Top Hiking Foods for Foodies

A myth exists that somehow hikers are only bohemian cooks. As though the only thing on their daily menus is granola—with a side of more granola.

There’s a little bit of truth to that. It only takes a quick Google search of “hiking food” to see granola is a prominent ingredient. Granola was No. 3 on this Top 10 list of best hiking food.

Enter Stacey McIntyre-Gonzalez, editor at She’s a self-described hiker and foodie. “Rob and I don’t go for super long hikes but when we do go hiking and camping we pack a lot of different food. I find we get bored of the same thing,” McIntyre-Gonzalez says.

Rob, here, is her partner of five years, Robert Tennant, a chef. He’s credited for enfusing a passion for food into McIntyre-Gonzalez, whose first love is nature. The two spend most of their time in kitchen or in the woods. We tapped the couple to help show us that camping food doesn’t need to be defined by “granola-only.” It should be defined by “excitement.”

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The Truth About Granola

As sassy as this story began about granola, the food does have its place in a hiker’s backpack. The “best food to pack for a hike” is often something that is high in calories, compact and fast to prepare such as almonds, peanut butter and protein bars. Yes, you can count granola in that list.

These foods don’t necessarily excite a foodie. Or do they? For McIntyre-Gonzalez, “I think the exciting part is that [nature and hiking] reminds us that food is made to fuel us,” she says. That means hikers aren’t stuffing their pieholes with blandness. They are finding the aforementioned “best food to pack for hike” that excites them to climb higher, hike longer and see the beauty of the world. For example, “Rob loves [peanut butter] because he can’t live without peanut butter. It is definitely his fuel,” says McIntyre-Gonzalez.

The Alternatives to Granola

It’s not like McIntyre-Gonzalez is in anti-granola. She eats it almost every day for breakfast, and a granola bar is one of a few foods she often packs on her hikes. But when asked what foods excite her, she answers, “fruit such as dried apricots and banana chips.” Then, the foodie really gets going. “I absolutely love any kind of jerky.” Also, “Smoked fish and sausages are great too. It is to die for and it is all meat.”

While McIntyre-Gonzalez has a long list of hiking foods that excite her, Tennant knows you can punch up a traditional granola menu. You just have to take an extra step or two. “If the store-bought [granola bars] don’t excite, you can definitely make you own gourmet protein bars with honey, dried fruits and pretty much any nuts you can think of,” he says. Here are a few examples.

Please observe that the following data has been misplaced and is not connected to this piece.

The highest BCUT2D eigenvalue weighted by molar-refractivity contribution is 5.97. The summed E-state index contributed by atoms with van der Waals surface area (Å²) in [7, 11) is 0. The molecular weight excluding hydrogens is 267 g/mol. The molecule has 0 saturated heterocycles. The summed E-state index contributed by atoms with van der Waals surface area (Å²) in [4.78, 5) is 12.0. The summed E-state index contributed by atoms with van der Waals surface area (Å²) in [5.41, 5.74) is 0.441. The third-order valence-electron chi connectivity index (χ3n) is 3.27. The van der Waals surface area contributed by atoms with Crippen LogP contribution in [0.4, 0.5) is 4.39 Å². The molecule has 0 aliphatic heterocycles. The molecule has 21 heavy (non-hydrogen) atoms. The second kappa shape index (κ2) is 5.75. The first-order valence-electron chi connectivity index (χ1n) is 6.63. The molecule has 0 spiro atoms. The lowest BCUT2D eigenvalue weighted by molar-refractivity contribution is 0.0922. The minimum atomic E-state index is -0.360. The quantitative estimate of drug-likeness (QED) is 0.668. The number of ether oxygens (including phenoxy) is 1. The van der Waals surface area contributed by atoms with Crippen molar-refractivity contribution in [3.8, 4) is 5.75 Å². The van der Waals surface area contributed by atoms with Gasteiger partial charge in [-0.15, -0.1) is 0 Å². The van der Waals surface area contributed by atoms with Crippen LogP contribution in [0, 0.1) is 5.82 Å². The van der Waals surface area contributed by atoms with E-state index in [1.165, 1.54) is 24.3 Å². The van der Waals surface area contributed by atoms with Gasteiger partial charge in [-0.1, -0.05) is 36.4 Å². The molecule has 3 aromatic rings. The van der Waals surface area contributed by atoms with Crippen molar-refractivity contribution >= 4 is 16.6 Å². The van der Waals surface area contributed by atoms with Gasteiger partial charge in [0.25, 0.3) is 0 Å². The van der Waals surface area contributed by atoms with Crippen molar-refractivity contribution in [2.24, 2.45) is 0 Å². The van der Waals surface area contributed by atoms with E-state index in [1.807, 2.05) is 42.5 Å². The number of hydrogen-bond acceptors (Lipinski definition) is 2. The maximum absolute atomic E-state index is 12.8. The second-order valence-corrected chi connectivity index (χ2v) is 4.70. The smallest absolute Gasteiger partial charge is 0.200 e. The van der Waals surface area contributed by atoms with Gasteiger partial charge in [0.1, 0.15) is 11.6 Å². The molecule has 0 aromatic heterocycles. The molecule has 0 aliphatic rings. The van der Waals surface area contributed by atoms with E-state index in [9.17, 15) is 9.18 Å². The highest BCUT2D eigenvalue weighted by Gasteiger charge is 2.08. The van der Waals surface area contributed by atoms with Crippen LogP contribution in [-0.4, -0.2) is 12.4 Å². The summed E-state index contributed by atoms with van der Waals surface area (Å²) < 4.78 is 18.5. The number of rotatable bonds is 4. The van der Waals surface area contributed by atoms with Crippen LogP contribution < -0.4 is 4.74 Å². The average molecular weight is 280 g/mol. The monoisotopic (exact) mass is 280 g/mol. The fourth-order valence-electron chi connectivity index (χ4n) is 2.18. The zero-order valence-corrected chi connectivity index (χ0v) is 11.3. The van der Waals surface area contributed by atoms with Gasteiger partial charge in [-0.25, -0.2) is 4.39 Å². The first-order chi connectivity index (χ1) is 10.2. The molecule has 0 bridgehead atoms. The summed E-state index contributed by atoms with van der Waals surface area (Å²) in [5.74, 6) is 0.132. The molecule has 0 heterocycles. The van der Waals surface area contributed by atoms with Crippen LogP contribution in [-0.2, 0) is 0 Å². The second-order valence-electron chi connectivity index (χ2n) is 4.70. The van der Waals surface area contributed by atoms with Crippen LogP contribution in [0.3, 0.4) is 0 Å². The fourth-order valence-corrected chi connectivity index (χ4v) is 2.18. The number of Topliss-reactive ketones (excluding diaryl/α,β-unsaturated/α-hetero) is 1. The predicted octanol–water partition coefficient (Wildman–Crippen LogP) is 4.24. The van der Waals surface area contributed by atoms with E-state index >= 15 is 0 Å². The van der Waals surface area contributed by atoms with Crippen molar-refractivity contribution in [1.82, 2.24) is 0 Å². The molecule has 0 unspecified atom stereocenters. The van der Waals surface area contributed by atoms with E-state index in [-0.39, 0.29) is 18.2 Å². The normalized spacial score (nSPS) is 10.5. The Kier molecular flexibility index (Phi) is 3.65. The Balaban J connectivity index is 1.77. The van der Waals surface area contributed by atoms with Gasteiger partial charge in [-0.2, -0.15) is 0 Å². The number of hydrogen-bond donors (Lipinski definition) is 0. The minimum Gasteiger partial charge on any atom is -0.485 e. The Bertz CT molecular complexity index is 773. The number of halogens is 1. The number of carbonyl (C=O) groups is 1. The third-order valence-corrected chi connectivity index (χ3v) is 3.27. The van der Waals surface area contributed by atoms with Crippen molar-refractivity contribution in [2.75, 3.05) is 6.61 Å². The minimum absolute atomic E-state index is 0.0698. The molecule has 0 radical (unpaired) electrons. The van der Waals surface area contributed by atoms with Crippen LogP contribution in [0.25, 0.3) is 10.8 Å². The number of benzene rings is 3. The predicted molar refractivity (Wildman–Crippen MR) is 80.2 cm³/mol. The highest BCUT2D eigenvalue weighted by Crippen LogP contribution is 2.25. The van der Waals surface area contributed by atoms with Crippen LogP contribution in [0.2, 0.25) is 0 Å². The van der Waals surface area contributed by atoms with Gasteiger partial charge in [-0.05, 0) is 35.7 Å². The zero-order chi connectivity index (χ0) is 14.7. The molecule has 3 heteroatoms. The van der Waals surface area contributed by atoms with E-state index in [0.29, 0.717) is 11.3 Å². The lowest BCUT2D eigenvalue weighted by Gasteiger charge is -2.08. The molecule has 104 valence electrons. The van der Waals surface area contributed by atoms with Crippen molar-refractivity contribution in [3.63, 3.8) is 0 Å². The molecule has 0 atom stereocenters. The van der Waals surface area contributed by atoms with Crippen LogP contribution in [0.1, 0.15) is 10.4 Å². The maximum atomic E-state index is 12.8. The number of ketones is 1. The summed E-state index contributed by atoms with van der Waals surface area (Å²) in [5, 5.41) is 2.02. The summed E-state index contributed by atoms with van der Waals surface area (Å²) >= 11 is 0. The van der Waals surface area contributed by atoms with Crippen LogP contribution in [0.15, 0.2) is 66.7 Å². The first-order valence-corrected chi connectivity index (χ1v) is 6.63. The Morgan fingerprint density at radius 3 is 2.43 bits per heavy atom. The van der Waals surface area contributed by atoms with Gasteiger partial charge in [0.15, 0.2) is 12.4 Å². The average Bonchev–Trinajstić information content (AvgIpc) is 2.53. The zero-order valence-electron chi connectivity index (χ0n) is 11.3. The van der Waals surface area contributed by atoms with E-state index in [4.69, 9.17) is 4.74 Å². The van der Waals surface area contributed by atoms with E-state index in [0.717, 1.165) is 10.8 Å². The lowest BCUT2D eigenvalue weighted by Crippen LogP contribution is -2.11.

The couple doesn’t take marathon-esque hikes. Their hiking adventures fall more into the moderate range. For those, “we pack a lot of different food. I find we get bored of the same thing,” she says. One thing she is sure to pack for a moderate hike: “I make a killer egg salad sandwich.”

Balancing the Life of a Foodie and a HIker

OK. So manicotti may be a food that excites you. That doesn’t mean you should pack it for the trail. Remember. We’ve redefined “great foods for hikes” here. These foods are “high in calories, compact, fast to prepare—and excite you.”

Is learning about what those foods are difficult? Answer: It does take work.

“To be both a foodie and a hiker is very accessible for me,” says McIntyre-Gonzalez. She cites Rob, a chef, as a go-to food resource and her home in Pembroke, Ontario, Canada “is surrounded by some of the most beautiful Canadian wilderness and Provincial Parks out there. The hard part is to balance those two things with running a successful website for pet parents, freelance writing, working in a busy animal hospital and having a social life with friends and family.”

If juggling a busy life sounds familiar, consider this advice for being a master chef in the kitchen and on the trail. “Hiking is a lot like cooking. Good preparation can make or break you in the kitchen and in the wilderness. Sometimes less is more. Whether it’s less weight in your pack or focusing on making a few ingredients shine instead of overdoing it,” says McIntyre-Gonzalez.